What Lies Beneath: Karst

It took millions of years to create the special geology that is now Birmingham – and now it’s slowly dissolving away. Jones Valley is part of a sub-region characterized by valleys with limestone and dolomite bedrock, and the thick layers of rock are prone to chemical erosion. Both kinds of rock are made up of minerals like calcium carbonate – which also makes chalk – that dissolve when exposed to acid. Because rainwater is naturally acidic, the limestone and dolostone that touch water underground are slowly eaten away, leaving behind karst, a terrain riddled with springs, underground streams, and even caves. Those caves are home to animals that have specifically adapted to cave life, including bats, salamanders, spiders, fish and crayfish. Animals that are so specialized for cave life that they cannot live outside – some are blind and completely lacking in pigment, for example – are called troglobites, and Alabama has more kinds of them than almost anywhere else in the world.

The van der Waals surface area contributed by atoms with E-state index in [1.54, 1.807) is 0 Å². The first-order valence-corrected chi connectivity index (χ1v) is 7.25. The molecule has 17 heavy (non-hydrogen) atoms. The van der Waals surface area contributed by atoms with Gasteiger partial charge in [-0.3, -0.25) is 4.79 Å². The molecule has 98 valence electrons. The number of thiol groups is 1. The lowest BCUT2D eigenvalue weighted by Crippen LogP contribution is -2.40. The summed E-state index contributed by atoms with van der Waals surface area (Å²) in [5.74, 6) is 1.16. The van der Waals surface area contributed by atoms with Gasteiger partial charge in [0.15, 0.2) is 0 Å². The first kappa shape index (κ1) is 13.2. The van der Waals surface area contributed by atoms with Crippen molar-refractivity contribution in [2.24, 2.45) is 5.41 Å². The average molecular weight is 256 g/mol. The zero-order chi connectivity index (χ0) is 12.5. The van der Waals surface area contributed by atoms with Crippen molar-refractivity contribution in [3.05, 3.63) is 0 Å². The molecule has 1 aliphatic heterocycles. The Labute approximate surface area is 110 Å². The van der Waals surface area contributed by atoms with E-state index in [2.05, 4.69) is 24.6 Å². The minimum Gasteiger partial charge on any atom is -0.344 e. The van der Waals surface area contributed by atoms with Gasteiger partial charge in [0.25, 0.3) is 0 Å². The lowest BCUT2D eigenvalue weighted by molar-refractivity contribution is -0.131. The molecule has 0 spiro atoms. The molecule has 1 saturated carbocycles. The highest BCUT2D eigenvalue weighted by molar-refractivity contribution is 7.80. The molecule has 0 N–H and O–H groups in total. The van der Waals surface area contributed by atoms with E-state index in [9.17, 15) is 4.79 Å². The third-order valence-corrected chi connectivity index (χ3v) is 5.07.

Besides providing an abundance of flux for the city’s blast furnaces, Jones Valley’s karst provides a year-round supply of clean spring water in its streams. This benefited the city’s early settlers and later the entrepreneurs who harnessed the valley’s abundant waters for industrial use. But on the down side, every so often the roof of an underground cavern collapses and a sinkhole forms at the surface.  Watch your step!

– Scot Duncan